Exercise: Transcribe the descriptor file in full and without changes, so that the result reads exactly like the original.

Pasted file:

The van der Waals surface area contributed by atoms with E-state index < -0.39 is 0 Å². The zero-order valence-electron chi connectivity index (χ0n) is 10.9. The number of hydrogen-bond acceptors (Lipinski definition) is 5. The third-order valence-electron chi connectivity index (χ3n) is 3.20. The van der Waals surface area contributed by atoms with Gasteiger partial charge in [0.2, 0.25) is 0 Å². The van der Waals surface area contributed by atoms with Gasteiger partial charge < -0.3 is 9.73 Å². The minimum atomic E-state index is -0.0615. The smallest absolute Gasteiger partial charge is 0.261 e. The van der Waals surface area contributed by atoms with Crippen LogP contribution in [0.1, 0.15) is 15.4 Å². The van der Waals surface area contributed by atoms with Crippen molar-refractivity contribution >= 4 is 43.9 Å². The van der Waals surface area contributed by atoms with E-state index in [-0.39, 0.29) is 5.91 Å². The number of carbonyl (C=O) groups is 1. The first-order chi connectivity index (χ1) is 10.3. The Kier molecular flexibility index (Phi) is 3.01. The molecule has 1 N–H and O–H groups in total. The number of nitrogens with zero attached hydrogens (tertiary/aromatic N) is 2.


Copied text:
The van der Waals surface area contributed by atoms with E-state index < -0.39 is 0 Å². The zero-order valence-electron chi connectivity index (χ0n) is 10.9. The number of hydrogen-bond acceptors (Lipinski definition) is 5. The third-order valence-electron chi connectivity index (χ3n) is 3.20. The van der Waals surface area contributed by atoms with Gasteiger partial charge in [0.2, 0.25) is 0 Å². The van der Waals surface area contributed by atoms with Gasteiger partial charge < -0.3 is 9.73 Å². The minimum atomic E-state index is -0.0615. The smallest absolute Gasteiger partial charge is 0.261 e. The van der Waals surface area contributed by atoms with Crippen LogP contribution in [0.1, 0.15) is 15.4 Å². The van der Waals surface area contributed by atoms with Crippen molar-refractivity contribution >= 4 is 43.9 Å². The van der Waals surface area contributed by atoms with E-state index in [-0.39, 0.29) is 5.91 Å². The number of carbonyl (C=O) groups is 1. The first-order chi connectivity index (χ1) is 10.3. The Kier molecular flexibility index (Phi) is 3.01. The molecule has 1 N–H and O–H groups in total. The number of nitrogens with zero attached hydrogens (tertiary/aromatic N) is 2.